1. Whether or not things like dowsing actually work, one of the things I find most preposterous about sceptics is when they imply because such things didn't work for them it's tantamount to proof the whole thing's a sham.

    On that basis, giving a set of paints and a brush to most people on the planet'd prove it was impossible to paint pictures like the Mona Lisa.

    Similarly, providing a huge number of people with a slide rule or even a calculator could be used to PROVE a belief in Mathematics was symptomatic of being delusional.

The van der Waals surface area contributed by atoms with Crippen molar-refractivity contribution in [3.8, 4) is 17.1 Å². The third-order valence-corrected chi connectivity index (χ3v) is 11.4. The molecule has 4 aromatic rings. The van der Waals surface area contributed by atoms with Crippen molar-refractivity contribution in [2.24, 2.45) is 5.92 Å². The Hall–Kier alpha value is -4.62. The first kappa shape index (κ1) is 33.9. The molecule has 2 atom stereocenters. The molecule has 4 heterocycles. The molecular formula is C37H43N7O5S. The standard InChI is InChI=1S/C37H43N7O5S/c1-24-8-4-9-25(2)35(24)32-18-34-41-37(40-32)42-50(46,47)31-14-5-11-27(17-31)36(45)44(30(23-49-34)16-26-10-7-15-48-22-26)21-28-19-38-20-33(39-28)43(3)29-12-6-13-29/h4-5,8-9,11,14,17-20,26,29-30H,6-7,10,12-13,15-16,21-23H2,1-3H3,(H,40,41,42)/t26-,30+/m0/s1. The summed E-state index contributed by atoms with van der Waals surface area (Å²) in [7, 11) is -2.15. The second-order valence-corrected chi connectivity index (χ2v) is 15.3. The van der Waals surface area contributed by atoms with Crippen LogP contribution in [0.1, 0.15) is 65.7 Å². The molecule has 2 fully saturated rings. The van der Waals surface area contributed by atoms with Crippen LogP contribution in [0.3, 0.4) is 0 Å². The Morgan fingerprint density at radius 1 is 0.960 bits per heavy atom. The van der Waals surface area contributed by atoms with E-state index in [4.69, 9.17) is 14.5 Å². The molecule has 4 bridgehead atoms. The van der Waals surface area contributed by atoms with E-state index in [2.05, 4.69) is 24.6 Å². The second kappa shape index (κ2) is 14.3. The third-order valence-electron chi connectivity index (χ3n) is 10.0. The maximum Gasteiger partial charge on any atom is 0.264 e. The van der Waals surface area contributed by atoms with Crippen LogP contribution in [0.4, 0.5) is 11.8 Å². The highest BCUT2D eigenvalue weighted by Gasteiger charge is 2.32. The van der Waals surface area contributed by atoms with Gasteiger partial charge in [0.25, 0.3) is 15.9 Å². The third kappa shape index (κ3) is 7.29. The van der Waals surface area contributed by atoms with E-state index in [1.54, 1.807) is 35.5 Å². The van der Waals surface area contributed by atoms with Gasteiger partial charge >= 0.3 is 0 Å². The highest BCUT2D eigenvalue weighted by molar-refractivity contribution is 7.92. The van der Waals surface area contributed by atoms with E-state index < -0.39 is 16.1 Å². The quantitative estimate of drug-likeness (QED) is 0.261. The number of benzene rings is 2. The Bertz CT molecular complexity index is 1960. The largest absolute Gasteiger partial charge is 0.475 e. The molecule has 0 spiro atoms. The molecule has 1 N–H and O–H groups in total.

2. I'm in complete agreement with you on that. We also have the analogous thing in UFOlogy where the sarcastic debunker says that HE'S never seen one so obviously they don't exist. One scientist told Ed Condon during the Colorado project that the only witness he'd consider credible would be a well-known scientist [not any old scientist]. My way of operating on all these things is to listen to everybody, look for "objective" evidence if there is any, see if there are any "contextual correlates" [that is things not directly on the target of the evidence but which might give a strong point of relating to the mystery which could strengthen or weaken the odds on the case], then weigh up my pile of anecdotes looking for consistencies, and place the mystery in a brighter or darker "gray basket". Sometimes the "pile" is so large and convincing that the mystery is very bright indeed. But our debunker "friends" are so concerned about these things that no amount of anecdote from others counts. Everything in the blog so far is a mystery that I believe has truth in it somewhere, even though certain theories about one or the other I believe not to be true. That's when I get into trouble, as we anomalists are sometimes no better than the debunkers when our favorite theories are challenged, even when the challenger is still sympathetic to the reality of the anomaly itself. There is no greater intellectual pleasure than sitting down to discuss a mystery in open-minded and forgiving ways. There is also no greater intellectual displeasure than hoping for such a discussion and running into friends at least as hung up as our enemies. I like your analogies on this topic as to truth-finding. Wish that everyone felt as you do. By the way, Dick Bull, despite his skepticism on dowsing, was a pretty nice fellow. He in that context just didn't like that particular "showman" hoaxing/manipulating the rest of the people on the tour. He'd probably never get into the right frame of mind to give it a good test, but I personally would have loved to have William Barrett let me participate in one. In almost all these things, there are incidents wherein the truth is not being served, both ways. As a UFOlogist I've had to debunk many bad errors and bad practitioners for the good of the field. It's a hard thing. Our recently deceased friend, Dick Hall, was the best at slapping the bunk out of our field, and we're grateful to him for doing that tough duty.